Los Angeles programs help young people break into the industry

By Monica Maeng, 16, Van Nuys HS
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Production assistant Pedro Huerta (left), 25, poses on a set with Streetlights founder Dorothy Thompson. Huerta, a Roosevelt High School graduate, participated in a Streetlights program where he learned to be a P.A.
Photo courtesy of Streetlights

What I wouldn’t do to see my name on a director’s chair. What I wouldn’t give to see my name up on the big screen. I am what you would call a film buff, a TV fanatic, an entertainment lover. I don’t just watch television shows—I analyze them. I don’t just see a movie once—I see it four, five or six times. Maybe I’m just crazy, or maybe I’m really cut out for the entertainment business. So just imagine the excitement I felt when I found out that there’s an organization that could help me get my foot in the door of this competitive field.

Streetlights is a non-profit organization in Hollywood that helps minorities and other economically or socially disadvantaged people gain a foothold in the entertainment industry by showing them how to be production assistants. A production assistant, or P.A., is the person who does anything and everything needed on the set of a film or TV show—it could be taking a script to an actor’s house, helping with payroll, buying equipment or even bringing someone a hot cup of coffee.

The free program has a rigorous application process. To apply, you need two letters of recommendation, and you must be at least 20 years old and have a car. Though some applicants have college degrees, neither a college nor a high school diploma is required. You must write a letter explaining why you want the position along with the application. Then you are called in for an interview. Once you have been accepted into the program, you must attend an orientation and take in-class training for four weeks and on-the-job training for two additional weeks prior to starting work. There is another two-week waiting period until you receive your first paycheck for the day(s) you have worked.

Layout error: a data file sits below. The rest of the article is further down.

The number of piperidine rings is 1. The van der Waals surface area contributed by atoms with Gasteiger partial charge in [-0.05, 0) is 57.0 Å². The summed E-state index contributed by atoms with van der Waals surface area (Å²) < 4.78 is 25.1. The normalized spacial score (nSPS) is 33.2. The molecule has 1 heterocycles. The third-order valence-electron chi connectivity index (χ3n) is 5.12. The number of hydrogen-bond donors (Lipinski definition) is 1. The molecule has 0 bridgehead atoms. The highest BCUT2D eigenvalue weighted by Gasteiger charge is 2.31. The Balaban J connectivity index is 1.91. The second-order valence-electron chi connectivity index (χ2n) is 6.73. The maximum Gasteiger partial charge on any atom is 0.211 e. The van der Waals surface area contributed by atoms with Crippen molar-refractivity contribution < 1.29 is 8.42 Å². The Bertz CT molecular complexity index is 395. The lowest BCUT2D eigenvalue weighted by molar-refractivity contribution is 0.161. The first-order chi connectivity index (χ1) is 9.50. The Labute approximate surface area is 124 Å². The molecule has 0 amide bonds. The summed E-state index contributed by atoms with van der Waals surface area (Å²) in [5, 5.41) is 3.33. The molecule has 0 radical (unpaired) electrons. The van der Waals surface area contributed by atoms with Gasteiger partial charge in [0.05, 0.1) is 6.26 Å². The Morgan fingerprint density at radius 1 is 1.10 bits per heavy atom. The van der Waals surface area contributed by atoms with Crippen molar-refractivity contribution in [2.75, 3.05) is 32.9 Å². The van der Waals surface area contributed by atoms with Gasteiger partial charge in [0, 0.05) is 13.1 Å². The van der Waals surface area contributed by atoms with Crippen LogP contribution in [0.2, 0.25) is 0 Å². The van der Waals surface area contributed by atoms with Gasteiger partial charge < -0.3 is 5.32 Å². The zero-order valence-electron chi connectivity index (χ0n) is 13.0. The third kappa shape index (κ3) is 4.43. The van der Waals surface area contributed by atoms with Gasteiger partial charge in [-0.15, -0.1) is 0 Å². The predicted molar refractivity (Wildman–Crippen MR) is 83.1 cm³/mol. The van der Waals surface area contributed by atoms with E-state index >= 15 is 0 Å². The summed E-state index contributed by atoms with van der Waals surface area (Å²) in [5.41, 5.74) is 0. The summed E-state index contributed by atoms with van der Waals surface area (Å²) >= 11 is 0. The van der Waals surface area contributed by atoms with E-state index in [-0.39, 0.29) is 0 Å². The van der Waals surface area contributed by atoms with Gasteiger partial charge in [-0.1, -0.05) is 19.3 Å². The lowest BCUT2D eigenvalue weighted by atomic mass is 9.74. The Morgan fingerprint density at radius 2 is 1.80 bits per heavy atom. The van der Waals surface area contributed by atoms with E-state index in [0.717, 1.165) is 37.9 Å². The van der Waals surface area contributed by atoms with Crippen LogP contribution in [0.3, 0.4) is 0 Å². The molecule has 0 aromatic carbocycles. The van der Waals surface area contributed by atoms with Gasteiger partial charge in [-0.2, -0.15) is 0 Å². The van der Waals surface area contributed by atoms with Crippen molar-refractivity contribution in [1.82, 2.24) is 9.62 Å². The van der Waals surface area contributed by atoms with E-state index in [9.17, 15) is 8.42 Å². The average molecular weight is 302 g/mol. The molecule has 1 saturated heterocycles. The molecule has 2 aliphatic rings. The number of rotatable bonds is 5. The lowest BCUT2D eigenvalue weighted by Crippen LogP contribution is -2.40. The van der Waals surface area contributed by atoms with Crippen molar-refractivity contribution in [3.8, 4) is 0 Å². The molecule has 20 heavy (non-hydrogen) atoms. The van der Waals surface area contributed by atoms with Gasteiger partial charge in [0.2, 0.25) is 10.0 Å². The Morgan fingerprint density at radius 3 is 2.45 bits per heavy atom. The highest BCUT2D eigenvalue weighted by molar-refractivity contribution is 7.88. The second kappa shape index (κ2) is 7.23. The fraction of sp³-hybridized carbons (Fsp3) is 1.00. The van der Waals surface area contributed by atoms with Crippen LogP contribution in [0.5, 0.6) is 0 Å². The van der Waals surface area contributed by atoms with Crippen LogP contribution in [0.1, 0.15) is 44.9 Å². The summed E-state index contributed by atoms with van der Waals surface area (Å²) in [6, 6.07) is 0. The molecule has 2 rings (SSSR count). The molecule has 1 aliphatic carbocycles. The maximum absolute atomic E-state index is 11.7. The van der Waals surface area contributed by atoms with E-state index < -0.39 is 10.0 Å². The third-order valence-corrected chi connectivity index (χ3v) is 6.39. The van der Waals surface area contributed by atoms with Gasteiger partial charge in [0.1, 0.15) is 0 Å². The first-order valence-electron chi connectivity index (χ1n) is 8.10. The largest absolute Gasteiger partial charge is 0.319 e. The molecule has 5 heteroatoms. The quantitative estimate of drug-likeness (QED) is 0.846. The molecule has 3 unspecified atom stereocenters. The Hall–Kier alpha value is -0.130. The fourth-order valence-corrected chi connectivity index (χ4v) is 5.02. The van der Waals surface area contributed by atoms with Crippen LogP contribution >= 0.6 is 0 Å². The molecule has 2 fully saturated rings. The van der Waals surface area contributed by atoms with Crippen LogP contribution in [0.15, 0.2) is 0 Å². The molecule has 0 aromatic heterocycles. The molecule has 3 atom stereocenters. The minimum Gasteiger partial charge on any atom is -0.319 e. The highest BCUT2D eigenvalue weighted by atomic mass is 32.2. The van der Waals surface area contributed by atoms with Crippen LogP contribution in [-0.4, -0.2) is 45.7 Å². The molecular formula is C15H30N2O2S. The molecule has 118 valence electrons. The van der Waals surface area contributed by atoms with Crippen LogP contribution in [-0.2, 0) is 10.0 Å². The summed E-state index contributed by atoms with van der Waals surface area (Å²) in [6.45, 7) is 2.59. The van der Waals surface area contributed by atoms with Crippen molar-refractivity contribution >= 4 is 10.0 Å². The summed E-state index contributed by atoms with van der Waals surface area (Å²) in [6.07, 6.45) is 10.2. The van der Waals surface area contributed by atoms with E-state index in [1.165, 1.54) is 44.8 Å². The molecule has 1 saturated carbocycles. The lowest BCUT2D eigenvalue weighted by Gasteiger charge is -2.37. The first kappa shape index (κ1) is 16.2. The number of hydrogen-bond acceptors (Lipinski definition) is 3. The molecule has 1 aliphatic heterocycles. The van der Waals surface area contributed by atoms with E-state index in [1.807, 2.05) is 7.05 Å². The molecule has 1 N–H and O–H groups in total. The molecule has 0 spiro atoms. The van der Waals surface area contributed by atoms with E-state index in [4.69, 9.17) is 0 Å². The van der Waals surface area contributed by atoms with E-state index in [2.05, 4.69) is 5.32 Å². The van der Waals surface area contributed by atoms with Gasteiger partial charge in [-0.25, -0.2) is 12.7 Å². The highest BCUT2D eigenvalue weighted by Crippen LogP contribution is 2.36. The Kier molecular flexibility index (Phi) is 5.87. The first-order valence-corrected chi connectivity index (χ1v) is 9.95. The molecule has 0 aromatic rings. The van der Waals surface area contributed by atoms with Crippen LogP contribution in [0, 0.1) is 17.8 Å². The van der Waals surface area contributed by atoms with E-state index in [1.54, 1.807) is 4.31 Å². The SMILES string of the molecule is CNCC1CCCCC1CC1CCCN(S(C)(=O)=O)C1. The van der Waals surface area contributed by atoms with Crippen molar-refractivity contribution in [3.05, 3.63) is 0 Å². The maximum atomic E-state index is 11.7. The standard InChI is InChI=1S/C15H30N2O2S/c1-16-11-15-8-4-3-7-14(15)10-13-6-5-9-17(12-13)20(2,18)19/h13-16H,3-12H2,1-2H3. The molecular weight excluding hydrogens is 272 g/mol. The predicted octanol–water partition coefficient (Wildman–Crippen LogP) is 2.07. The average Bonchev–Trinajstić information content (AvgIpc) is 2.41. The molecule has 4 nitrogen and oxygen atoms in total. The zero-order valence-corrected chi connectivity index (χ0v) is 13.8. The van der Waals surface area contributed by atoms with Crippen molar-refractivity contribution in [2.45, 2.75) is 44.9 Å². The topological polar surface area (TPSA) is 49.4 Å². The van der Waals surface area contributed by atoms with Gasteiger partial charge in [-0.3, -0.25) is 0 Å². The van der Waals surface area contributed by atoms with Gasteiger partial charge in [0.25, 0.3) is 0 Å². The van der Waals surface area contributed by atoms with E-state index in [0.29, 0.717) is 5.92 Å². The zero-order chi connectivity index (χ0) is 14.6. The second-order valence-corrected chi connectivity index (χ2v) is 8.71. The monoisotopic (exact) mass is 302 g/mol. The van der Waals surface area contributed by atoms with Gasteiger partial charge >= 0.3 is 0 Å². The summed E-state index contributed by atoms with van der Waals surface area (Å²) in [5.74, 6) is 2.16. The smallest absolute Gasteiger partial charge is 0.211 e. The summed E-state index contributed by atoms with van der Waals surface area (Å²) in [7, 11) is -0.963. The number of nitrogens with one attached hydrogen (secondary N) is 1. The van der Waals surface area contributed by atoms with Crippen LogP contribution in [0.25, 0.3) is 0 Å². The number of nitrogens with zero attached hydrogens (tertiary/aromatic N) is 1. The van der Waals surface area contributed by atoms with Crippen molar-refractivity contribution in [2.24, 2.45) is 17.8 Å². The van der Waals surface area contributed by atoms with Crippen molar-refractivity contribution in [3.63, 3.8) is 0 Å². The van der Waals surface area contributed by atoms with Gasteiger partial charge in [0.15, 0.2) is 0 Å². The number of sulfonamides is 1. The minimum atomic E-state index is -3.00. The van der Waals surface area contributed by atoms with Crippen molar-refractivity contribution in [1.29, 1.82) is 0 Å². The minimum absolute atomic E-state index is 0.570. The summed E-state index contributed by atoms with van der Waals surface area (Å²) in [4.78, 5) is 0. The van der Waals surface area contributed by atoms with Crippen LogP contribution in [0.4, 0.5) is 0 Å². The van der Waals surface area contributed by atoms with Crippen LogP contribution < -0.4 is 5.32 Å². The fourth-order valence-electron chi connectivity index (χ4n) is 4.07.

"It’s a P.A. boot camp. It prepares people to get into entertainment who wouldn’t have the chance otherwise," said one participant, Tiffany Moore, 23, a graduate of Downey High and Azusa Pacific University. "It’s a pretty tedious process, but it’s well worth it."

20-hour days?

A day in the life of a production assistant tends to be very unpredictable. A typical day might start at 8 in the morning and last for a minimum of 12-13 hours, but it can go up to 16-20 hours depending on the day.

"Every day is different. I get on the set in the morning on time and ready to go. The P.A. is the first one there, the first to set up where the directors, the clients, the crew and the agencies are going to sit and to just be there in case any help is needed. At the end of the day, you wrap everything up and get ready for the next day," said Pedro Huerta, 25, a graduate of Roosevelt High School.

A production assistant job is essentially "freelance" work; it’s not a steady 40-hour-a-week, 9-to-5 gig, so P.A.s earn from $75-$200 a day depending on the production. Low-budget films might pay $100-$150 a day. A commercial lasting one to three days might pay $200 a day.

"Music videos last one day. Features would be about six months, and a television show is for about one year," Tiffany said.

Being a production assistant may seem glamorous or just plain fun, but that’s not always the case.